“We work extensively in China and Korea sourcing investors for the Australian market and the difference in the growth in those markets compared to Australia is huge. We have some great technologies and expertise and we have the opportunity to take these to the world.”
The report concludes with a forecast for the regulatory, technology and investment trends that will impact the cleantech industry in Australia in 2013.
- Politics plays snap! - Regardless of the election result, it seems likely that the winner will move from a fixed price to an ETS earlier than the current 2015 to take advantage of the cheaper international certificates. This will lead to cuts to the Clean Energy Finance Corporation and some of the ARENA programs.
- Industry adopts resource efficiency - Industry is increasingly demanding cleantech solutions that improve its efficiency of operation and have immediate bottom line benefits. Energy efficiency has been the first target of action but, during 2013, industry will adopt a focus on resource efficiency with the inclusion of efficiency solutions for energy, water, waste or materials.
- Downside drivers change community conversations - The poor air quality in cities, water shortages in agricultural areas, contaminated land and water, increased severe storm events and many other characteristics will continue to be reported during 2013. This will start to take hold in the popular press and start to change the community conversations and the consequent political discussions on the need for cleantech.
- Global cleantech temptation - The extent of the global growth and investment into cleantech is largely ignored or misunderstood in Australia. In 2013, there will start to be more coverage of the opportunities of cleantech that in turn will lead to increasing customer and investor interest in the sector.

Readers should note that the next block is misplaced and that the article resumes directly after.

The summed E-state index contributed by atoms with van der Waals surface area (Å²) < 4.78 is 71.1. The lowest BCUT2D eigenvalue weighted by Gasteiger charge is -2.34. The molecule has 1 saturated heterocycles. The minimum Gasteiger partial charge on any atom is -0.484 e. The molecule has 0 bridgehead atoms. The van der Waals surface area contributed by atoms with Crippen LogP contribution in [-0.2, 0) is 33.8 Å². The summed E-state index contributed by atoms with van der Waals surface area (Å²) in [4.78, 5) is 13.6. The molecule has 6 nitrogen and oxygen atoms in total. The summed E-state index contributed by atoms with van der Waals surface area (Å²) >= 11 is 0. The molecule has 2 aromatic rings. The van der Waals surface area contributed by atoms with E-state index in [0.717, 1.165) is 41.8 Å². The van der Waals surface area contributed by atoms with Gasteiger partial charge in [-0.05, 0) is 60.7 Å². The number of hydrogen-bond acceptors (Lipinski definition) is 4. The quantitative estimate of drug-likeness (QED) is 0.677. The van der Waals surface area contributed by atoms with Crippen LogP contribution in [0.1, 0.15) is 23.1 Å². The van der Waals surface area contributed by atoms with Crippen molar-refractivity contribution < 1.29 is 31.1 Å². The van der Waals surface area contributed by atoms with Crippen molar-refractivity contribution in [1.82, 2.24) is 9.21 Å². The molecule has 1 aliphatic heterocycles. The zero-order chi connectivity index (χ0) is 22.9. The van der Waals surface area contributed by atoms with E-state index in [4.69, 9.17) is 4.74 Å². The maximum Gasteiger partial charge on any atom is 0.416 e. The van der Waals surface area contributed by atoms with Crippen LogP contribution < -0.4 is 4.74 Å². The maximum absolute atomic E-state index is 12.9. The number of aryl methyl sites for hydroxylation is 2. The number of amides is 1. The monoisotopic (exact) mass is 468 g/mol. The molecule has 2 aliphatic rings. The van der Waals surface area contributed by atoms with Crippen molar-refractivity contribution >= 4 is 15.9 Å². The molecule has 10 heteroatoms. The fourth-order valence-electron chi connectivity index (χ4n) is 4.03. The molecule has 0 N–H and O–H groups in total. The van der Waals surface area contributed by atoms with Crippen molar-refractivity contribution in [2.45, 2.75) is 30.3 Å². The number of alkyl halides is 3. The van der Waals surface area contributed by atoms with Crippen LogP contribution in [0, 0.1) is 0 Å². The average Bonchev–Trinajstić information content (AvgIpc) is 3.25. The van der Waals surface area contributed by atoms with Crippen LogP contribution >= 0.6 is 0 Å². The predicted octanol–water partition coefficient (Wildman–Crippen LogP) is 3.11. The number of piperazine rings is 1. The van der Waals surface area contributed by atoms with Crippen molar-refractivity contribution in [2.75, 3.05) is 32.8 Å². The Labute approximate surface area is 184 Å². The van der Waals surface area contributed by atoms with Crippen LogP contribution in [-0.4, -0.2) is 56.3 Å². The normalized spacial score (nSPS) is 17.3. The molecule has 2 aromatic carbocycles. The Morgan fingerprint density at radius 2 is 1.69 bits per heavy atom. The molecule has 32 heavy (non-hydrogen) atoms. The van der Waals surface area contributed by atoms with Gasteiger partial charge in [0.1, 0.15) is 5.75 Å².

- Wind flies again - With the RET uncertainty resolved, the demand for LGCs increasing from liable entities, turbine prices dropping and more mature investors starting to enter the sector, 2013 is likely to see a significant increase in wind farm development and construction activity in Australia.
- Who needs a feed-in tariff? - Solar pricing is now reaching a level where it is competitive with off-grid and on-site usage without a feed-in tariff. 2013 will see 5-10 commercial-scale solar projects commence construction and start to deliver power late in the year or in early 2014.
- New tricks for finance jugglers - Environmental upgrade finance has been slow to take hold but will make further progress in 2013 through both government-facilitated schemes and through private funds using ESCo models.
- Yuan & won flow freely - North Asian investment from China and Korea has started to explore the investment opportunities available in Australia. 2013 will see this investment flow accelerate and start to be seen as the usual way to secure finance. The lack of interest from Australian investors and the small scale of the local VC industry will then start to become irrelevant.
“The data provided in this report will enable investors and government to more fully understand the opportunities that the cleantech sector presents,” O’Brien concluded.